Aleassa, Pearson and McClurg (2011)
|Aleassa, Pearson and McClurg (2011)|
|Title:||Investigating Software Piracy in Jordan: An Extension of the Theory of Reasoned Action|
|Author(s):||Aleassa, H., Pearson, J. M., McClurg, S.|
|Citation:||Aleassa, H., Pearson, J. M., & McClurg, S. (2011). Investigating software piracy in Jordan: An extension of the theory of reasoned action. Journal of Business Ethics, 98(4), 663-676.|
|Key Related Studies:|
|About the Data|
|Data Description:||The study uses questionnaire data collected from a sample of undergraduate business students at Yarmouk University, Jordan. 400 questionnaires were distributed with 330 completed and returned. 323 questionnaires were analysable and this represented about an 80% response rate. The participants’ average age was 20.3. About 41% of the respondents were male. With regard to the academic level, 19.5% indicated they were freshmen, 32.8% sophomore, 27.2% junior, and 20.4% seniors. In terms of the participants’ majors, no one major dominated the sample; participants represented the six majors of the faculty from which they were drawn.|
|Data Type:||Primary data|
|Secondary Data Sources:|
|Data Collection Methods:|
|Data Analysis Methods:|
|Cross Country Study?:||No|
|Government or policy study?:||No|
|Time Period(s) of Collection:||
Software piracy, the illegal and unauthorized duplication, sale, or distribution of software, is a widespread and costly phenomenon. According to Business Software Alliance (2008), over 41% of the PC software packages installed worldwide were unauthorized copies. Software piracy behavior has been investigated for more than 30 years. However, after a review of the relevant literature, there appears to be two voids in this literature: a lack of studies in non-Western countries and a scarcity of process studies. This study contributes to literature by developing a software piracy model to better understand the decision-making process that underlies this unethical behavior. The model was tested using data collected from a sample of 323 undergraduate business students. Consistent with the Theory of Reasoned Action (TRA), attitudes toward software piracy and subjective norms were significant predictors of intention to pirate software. Also, the results suggested that ethical ideology, public self-consciousness, and low self-control moderated the effect of these variables on intention to pirate software. The results have important practical implications for the software industry and governments hoping to curtail software piracy. Limitations of the study and recommendations for future studies are discussed as well.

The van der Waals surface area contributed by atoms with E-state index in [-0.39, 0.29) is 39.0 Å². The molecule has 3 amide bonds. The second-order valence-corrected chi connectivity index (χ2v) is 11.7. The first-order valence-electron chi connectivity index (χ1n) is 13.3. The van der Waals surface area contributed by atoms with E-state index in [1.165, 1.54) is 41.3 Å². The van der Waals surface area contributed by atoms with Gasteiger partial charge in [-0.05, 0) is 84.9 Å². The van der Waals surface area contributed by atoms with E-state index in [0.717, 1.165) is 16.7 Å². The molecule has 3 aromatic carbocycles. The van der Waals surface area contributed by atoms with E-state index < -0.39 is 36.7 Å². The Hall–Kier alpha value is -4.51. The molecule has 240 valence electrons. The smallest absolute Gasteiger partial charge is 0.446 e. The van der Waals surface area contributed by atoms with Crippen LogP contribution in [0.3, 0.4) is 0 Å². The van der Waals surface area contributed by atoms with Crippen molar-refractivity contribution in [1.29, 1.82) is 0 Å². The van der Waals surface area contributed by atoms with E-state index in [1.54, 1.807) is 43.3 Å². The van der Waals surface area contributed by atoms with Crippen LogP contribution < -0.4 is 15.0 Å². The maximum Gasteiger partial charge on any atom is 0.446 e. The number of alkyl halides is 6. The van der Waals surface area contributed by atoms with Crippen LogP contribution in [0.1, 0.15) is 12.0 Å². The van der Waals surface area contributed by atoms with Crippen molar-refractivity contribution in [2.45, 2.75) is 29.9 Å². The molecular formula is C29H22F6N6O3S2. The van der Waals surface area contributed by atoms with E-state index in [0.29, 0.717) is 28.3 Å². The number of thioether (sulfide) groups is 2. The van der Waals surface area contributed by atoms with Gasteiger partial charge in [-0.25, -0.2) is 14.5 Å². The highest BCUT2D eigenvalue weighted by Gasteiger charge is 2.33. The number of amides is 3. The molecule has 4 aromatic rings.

Main Results of the Study